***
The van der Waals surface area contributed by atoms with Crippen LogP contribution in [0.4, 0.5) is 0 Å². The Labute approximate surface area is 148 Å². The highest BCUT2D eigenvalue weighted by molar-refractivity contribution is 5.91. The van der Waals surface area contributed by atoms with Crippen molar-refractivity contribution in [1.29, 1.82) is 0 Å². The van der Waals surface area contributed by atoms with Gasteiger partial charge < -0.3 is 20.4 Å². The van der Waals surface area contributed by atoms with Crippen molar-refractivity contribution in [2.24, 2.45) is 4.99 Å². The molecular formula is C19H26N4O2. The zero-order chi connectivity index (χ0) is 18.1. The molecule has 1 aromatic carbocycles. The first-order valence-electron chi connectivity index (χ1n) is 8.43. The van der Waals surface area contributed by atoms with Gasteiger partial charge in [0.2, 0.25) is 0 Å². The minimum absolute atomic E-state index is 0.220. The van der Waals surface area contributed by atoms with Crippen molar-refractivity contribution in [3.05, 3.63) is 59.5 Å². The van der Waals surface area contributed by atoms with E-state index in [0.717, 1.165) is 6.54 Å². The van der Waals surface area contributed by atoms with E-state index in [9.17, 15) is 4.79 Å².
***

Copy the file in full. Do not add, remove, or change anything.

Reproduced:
The van der Waals surface area contributed by atoms with Crippen LogP contribution in [0.4, 0.5) is 0 Å². The Labute approximate surface area is 148 Å². The highest BCUT2D eigenvalue weighted by molar-refractivity contribution is 5.91. The van der Waals surface area contributed by atoms with Crippen molar-refractivity contribution in [1.29, 1.82) is 0 Å². The van der Waals surface area contributed by atoms with Gasteiger partial charge < -0.3 is 20.4 Å². The van der Waals surface area contributed by atoms with Crippen molar-refractivity contribution in [2.24, 2.45) is 4.99 Å². The molecular formula is C19H26N4O2. The zero-order chi connectivity index (χ0) is 18.1. The molecule has 1 aromatic carbocycles. The first-order valence-electron chi connectivity index (χ1n) is 8.43. The van der Waals surface area contributed by atoms with Gasteiger partial charge in [0.2, 0.25) is 0 Å². The minimum absolute atomic E-state index is 0.220. The van der Waals surface area contributed by atoms with Crippen molar-refractivity contribution in [3.05, 3.63) is 59.5 Å². The van der Waals surface area contributed by atoms with E-state index in [0.717, 1.165) is 6.54 Å². The van der Waals surface area contributed by atoms with E-state index in [9.17, 15) is 4.79 Å².